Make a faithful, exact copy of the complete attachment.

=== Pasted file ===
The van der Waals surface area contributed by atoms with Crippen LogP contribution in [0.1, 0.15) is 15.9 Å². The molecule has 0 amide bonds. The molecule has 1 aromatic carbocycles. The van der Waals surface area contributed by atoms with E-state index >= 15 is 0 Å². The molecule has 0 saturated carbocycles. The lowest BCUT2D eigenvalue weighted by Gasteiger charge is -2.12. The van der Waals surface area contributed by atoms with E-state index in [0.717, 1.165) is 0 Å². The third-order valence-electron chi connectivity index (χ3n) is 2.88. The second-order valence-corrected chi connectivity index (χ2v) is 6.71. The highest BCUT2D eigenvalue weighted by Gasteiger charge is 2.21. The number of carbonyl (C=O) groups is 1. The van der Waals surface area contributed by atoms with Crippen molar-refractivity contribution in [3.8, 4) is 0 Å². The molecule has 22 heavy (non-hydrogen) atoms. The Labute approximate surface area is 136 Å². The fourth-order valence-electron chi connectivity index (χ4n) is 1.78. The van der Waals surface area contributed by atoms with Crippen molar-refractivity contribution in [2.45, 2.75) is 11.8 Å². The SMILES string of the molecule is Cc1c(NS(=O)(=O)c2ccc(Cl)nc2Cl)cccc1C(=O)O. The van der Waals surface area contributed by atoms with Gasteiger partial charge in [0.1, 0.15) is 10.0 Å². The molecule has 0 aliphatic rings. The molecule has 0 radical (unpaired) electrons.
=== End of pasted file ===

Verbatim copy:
The van der Waals surface area contributed by atoms with Crippen LogP contribution in [0.1, 0.15) is 15.9 Å². The molecule has 0 amide bonds. The molecule has 1 aromatic carbocycles. The van der Waals surface area contributed by atoms with E-state index >= 15 is 0 Å². The molecule has 0 saturated carbocycles. The lowest BCUT2D eigenvalue weighted by Gasteiger charge is -2.12. The van der Waals surface area contributed by atoms with E-state index in [0.717, 1.165) is 0 Å². The third-order valence-electron chi connectivity index (χ3n) is 2.88. The second-order valence-corrected chi connectivity index (χ2v) is 6.71. The highest BCUT2D eigenvalue weighted by Gasteiger charge is 2.21. The number of carbonyl (C=O) groups is 1. The van der Waals surface area contributed by atoms with Crippen molar-refractivity contribution in [3.8, 4) is 0 Å². The molecule has 22 heavy (non-hydrogen) atoms. The Labute approximate surface area is 136 Å². The fourth-order valence-electron chi connectivity index (χ4n) is 1.78. The van der Waals surface area contributed by atoms with Crippen molar-refractivity contribution in [2.45, 2.75) is 11.8 Å². The SMILES string of the molecule is Cc1c(NS(=O)(=O)c2ccc(Cl)nc2Cl)cccc1C(=O)O. The van der Waals surface area contributed by atoms with Gasteiger partial charge in [0.1, 0.15) is 10.0 Å². The molecule has 0 aliphatic rings. The molecule has 0 radical (unpaired) electrons.